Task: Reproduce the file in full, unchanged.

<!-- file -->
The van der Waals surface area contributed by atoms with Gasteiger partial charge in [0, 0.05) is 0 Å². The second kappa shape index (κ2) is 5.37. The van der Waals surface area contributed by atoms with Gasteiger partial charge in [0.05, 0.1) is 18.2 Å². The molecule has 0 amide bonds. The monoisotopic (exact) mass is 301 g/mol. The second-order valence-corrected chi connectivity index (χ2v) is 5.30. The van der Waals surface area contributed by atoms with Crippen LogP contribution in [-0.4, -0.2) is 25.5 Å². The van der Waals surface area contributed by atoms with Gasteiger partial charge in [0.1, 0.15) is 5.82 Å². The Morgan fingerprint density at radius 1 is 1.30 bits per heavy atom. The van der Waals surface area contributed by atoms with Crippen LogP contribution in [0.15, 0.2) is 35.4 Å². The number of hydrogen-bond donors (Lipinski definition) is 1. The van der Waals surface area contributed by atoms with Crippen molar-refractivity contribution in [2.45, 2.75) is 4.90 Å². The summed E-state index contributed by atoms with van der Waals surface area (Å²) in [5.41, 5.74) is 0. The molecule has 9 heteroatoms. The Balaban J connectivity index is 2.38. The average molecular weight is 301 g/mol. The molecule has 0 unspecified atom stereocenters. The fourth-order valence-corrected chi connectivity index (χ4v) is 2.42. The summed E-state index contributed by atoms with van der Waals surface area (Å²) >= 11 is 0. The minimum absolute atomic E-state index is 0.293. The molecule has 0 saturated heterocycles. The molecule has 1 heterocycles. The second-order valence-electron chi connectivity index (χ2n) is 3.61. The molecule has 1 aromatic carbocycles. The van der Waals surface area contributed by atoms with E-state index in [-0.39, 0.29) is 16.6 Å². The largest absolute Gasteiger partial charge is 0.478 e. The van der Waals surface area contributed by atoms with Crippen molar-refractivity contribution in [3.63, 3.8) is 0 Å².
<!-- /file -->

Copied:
The van der Waals surface area contributed by atoms with Gasteiger partial charge in [0, 0.05) is 0 Å². The second kappa shape index (κ2) is 5.37. The van der Waals surface area contributed by atoms with Gasteiger partial charge in [0.05, 0.1) is 18.2 Å². The molecule has 0 amide bonds. The monoisotopic (exact) mass is 301 g/mol. The second-order valence-corrected chi connectivity index (χ2v) is 5.30. The van der Waals surface area contributed by atoms with Crippen LogP contribution in [-0.4, -0.2) is 25.5 Å². The van der Waals surface area contributed by atoms with Gasteiger partial charge in [0.1, 0.15) is 5.82 Å². The Morgan fingerprint density at radius 1 is 1.30 bits per heavy atom. The van der Waals surface area contributed by atoms with Crippen LogP contribution in [0.15, 0.2) is 35.4 Å². The number of hydrogen-bond donors (Lipinski definition) is 1. The van der Waals surface area contributed by atoms with Crippen molar-refractivity contribution in [2.45, 2.75) is 4.90 Å². The summed E-state index contributed by atoms with van der Waals surface area (Å²) in [5.41, 5.74) is 0. The molecule has 9 heteroatoms. The Balaban J connectivity index is 2.38. The average molecular weight is 301 g/mol. The molecule has 0 unspecified atom stereocenters. The fourth-order valence-corrected chi connectivity index (χ4v) is 2.42. The summed E-state index contributed by atoms with van der Waals surface area (Å²) >= 11 is 0. The minimum absolute atomic E-state index is 0.293. The molecule has 0 saturated heterocycles. The molecule has 1 heterocycles. The second-order valence-electron chi connectivity index (χ2n) is 3.61. The molecule has 1 aromatic carbocycles. The van der Waals surface area contributed by atoms with E-state index in [-0.39, 0.29) is 16.6 Å². The largest absolute Gasteiger partial charge is 0.478 e. The van der Waals surface area contributed by atoms with Crippen molar-refractivity contribution in [3.63, 3.8) is 0 Å².